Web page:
Your body is under constant assault from invading bacteria and virus es, as well as from your own mutating cells. A healthy immune system well- armed with white blood cells, antibodies, and certain proteins and other substances-will keep those invaders and renegades in check by destroying, devouring, or inactivating them. But a number of forces can undermine those defenses, increasing your risk of infection and possibly cancer, and slowing your recovery from illness. Weakened defenses can also give viruses that have been lurking in your system, sometimes for decades, an opportunity to pounce. For example, the virus that causes chicken pox in children can become active and cause shingles, a painful nerve disease.
You can help keep your immune system strong by eat ing and exercising wisely, taking certain supplements if necessary, minimizing stress, and avoiding external assaults, such as overexposure to the sun, ingestion of some pollutants and overuse of certain medications. Those measures offer protection even in older adults; contradicting the long-held notion that immunity inevitably declines with advancing age. Here are the details on what you can do to energize and maintain your body's defenses against disease.
FEED YOUR WHITE BLOOD CELLS
Scientists have long known that malnutrition-a grossly inadequate intake of protein and calories can devastate the body's immune system. Now they've confirmed that insufficient intakes of certain vitamins and minerals even moderate shortages that don't cause obvious signs of deficiency-can also undermine the body's weapons against infection and other diseases.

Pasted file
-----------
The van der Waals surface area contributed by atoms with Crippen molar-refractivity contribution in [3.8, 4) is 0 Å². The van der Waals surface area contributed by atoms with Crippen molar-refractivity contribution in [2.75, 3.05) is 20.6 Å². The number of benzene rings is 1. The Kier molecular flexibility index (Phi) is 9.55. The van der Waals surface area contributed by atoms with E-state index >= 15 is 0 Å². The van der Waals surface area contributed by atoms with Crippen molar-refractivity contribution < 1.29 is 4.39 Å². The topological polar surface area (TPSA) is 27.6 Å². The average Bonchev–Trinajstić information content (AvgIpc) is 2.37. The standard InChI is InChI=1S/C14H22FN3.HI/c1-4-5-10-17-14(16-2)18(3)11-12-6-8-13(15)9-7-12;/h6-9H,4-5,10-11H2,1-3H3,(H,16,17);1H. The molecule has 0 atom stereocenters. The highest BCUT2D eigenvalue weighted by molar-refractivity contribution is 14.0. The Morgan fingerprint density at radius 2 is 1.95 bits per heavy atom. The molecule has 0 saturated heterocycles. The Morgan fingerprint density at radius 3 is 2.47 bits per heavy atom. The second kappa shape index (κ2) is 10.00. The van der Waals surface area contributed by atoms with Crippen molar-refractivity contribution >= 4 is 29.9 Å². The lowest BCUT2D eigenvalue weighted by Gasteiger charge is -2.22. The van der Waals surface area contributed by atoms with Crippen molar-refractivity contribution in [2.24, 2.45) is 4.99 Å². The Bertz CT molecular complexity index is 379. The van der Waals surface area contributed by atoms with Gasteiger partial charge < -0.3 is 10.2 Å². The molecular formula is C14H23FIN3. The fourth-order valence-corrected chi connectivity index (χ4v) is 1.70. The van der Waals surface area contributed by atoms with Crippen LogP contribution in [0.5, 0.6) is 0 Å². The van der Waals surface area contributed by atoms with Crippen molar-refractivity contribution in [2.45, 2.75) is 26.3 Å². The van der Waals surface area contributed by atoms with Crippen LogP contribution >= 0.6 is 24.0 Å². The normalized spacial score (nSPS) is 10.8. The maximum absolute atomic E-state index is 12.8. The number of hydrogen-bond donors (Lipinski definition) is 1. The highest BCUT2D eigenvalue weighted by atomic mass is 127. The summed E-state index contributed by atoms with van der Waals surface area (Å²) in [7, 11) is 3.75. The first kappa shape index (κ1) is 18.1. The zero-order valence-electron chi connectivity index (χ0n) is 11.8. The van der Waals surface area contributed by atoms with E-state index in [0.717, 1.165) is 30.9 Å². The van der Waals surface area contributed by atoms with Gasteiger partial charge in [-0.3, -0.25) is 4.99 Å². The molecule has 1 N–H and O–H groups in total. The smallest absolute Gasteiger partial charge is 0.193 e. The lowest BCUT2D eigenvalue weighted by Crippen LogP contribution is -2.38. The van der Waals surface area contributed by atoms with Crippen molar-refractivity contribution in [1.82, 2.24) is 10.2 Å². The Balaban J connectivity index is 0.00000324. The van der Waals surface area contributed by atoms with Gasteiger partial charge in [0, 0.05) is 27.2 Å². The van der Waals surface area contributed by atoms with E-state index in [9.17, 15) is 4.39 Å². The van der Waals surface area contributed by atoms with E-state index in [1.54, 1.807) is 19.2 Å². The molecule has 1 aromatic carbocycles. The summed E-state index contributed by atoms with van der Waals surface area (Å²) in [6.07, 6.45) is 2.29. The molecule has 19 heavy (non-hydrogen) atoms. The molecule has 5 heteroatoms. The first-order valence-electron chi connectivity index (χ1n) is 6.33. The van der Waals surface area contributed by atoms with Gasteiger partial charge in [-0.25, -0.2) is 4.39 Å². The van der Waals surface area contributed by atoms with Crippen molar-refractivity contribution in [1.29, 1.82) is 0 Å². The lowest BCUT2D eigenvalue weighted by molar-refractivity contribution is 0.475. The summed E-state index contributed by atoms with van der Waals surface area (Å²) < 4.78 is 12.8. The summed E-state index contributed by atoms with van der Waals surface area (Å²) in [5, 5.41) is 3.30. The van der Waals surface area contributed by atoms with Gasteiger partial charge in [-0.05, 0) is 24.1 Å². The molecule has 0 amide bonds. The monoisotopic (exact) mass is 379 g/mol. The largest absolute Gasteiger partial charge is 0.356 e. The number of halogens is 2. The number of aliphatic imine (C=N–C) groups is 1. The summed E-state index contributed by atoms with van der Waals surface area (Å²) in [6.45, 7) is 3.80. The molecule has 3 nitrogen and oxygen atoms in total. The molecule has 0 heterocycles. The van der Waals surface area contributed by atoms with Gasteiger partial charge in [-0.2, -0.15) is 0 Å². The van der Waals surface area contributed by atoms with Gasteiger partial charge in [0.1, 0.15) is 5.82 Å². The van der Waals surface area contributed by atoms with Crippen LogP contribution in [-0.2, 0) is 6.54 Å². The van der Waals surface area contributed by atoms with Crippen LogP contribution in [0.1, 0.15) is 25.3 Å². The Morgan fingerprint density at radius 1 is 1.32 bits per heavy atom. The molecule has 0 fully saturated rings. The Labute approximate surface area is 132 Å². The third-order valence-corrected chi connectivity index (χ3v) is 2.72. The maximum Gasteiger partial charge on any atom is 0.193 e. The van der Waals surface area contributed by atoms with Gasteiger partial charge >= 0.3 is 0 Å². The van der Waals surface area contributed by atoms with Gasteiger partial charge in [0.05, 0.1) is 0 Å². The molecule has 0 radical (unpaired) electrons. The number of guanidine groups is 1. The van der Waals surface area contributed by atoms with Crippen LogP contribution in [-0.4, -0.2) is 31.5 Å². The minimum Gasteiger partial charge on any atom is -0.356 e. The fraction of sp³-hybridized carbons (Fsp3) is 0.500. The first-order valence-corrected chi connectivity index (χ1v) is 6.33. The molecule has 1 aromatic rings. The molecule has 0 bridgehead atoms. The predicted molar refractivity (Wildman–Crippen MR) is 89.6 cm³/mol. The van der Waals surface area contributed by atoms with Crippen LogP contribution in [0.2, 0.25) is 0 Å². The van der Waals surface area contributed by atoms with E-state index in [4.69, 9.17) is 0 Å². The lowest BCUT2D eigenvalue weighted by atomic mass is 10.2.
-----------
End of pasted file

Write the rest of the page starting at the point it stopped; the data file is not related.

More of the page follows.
Nutrient shortfalls are fairly common, especially in older people who are unable to buy, prepare, and eat a balanced diet. Surveys indicate that about one-third of older people consume significantly less than the recommended amount of one or more nutrients.
The most frequently scanted nutrients include zinc, selenium, iron, the B vitamins (including folic acid), vitamins C and D, and beta-carotene. People who lack any of those tend to have signs of weakened immunity, mainly fewer and less active natural killer cells, a group of white blood cells that are the body's vital first line of defense against disease.
Several studies have found that correcting nutritional shortages can restore normal immune function and reduce the risk of infection as well. For example, Canadian researchers found that a multivitamin/mineral supplement taken daily for one year strengthened the body's defenses and reduced the risk and duration of infection in people who had marginally low levels of various nutrients. In well-nourished individuals, however, observational studies suggest that immune function remains relatively strong, even in most older people. Moreover, at least two clinical trials have found that taking multivitamin/mineral supplements did not lower the risk of infection in well-fed individuals.
The evidence on whether mega-doses of individual nutrients-notably vitamin E and zinc-can enhance immunity has been contradictory, especially in people who eat adequately. Indeed, a recent large clinical trial on this question found that well-nourished people who took extra vitamin E were sick longer and with worse symp toms during the IS-month study than those who took a placebo. As for extra vitamin C, there's little evidence that it helps treat colds and virtually none that it helps prevent them.